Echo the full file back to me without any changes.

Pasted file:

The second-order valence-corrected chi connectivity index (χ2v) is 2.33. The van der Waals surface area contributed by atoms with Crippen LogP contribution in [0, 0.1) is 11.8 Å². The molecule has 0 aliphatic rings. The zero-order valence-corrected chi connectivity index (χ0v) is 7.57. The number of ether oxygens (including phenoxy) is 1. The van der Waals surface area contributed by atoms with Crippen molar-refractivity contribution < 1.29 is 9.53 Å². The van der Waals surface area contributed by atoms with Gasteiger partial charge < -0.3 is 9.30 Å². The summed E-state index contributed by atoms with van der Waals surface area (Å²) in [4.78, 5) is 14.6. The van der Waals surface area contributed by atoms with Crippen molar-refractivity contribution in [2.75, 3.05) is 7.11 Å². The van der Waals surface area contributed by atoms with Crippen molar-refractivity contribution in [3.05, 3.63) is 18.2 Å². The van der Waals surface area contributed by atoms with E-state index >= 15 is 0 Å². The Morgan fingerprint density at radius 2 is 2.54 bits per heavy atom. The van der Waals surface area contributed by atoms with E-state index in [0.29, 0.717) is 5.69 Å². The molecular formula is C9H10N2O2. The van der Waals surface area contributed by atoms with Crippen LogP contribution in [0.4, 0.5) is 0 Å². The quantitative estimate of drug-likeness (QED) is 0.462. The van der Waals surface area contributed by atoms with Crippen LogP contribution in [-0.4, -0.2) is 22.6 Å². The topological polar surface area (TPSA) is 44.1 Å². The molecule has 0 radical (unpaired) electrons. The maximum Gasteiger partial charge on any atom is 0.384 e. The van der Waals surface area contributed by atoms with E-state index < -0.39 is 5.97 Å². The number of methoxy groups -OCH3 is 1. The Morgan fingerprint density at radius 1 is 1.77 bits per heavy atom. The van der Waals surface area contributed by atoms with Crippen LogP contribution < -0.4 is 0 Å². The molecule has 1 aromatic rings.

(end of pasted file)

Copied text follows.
The second-order valence-corrected chi connectivity index (χ2v) is 2.33. The van der Waals surface area contributed by atoms with Crippen LogP contribution in [0, 0.1) is 11.8 Å². The molecule has 0 aliphatic rings. The zero-order valence-corrected chi connectivity index (χ0v) is 7.57. The number of ether oxygens (including phenoxy) is 1. The van der Waals surface area contributed by atoms with Crippen molar-refractivity contribution < 1.29 is 9.53 Å². The van der Waals surface area contributed by atoms with Gasteiger partial charge < -0.3 is 9.30 Å². The summed E-state index contributed by atoms with van der Waals surface area (Å²) in [4.78, 5) is 14.6. The van der Waals surface area contributed by atoms with Crippen molar-refractivity contribution in [2.75, 3.05) is 7.11 Å². The van der Waals surface area contributed by atoms with Crippen molar-refractivity contribution in [3.05, 3.63) is 18.2 Å². The van der Waals surface area contributed by atoms with E-state index >= 15 is 0 Å². The Morgan fingerprint density at radius 2 is 2.54 bits per heavy atom. The van der Waals surface area contributed by atoms with E-state index in [0.29, 0.717) is 5.69 Å². The molecular formula is C9H10N2O2. The van der Waals surface area contributed by atoms with Crippen LogP contribution in [0.4, 0.5) is 0 Å². The quantitative estimate of drug-likeness (QED) is 0.462. The van der Waals surface area contributed by atoms with Crippen LogP contribution in [-0.4, -0.2) is 22.6 Å². The topological polar surface area (TPSA) is 44.1 Å². The molecule has 0 radical (unpaired) electrons. The maximum Gasteiger partial charge on any atom is 0.384 e. The van der Waals surface area contributed by atoms with E-state index < -0.39 is 5.97 Å². The number of methoxy groups -OCH3 is 1. The Morgan fingerprint density at radius 1 is 1.77 bits per heavy atom. The van der Waals surface area contributed by atoms with Crippen LogP contribution < -0.4 is 0 Å². The molecule has 1 aromatic rings.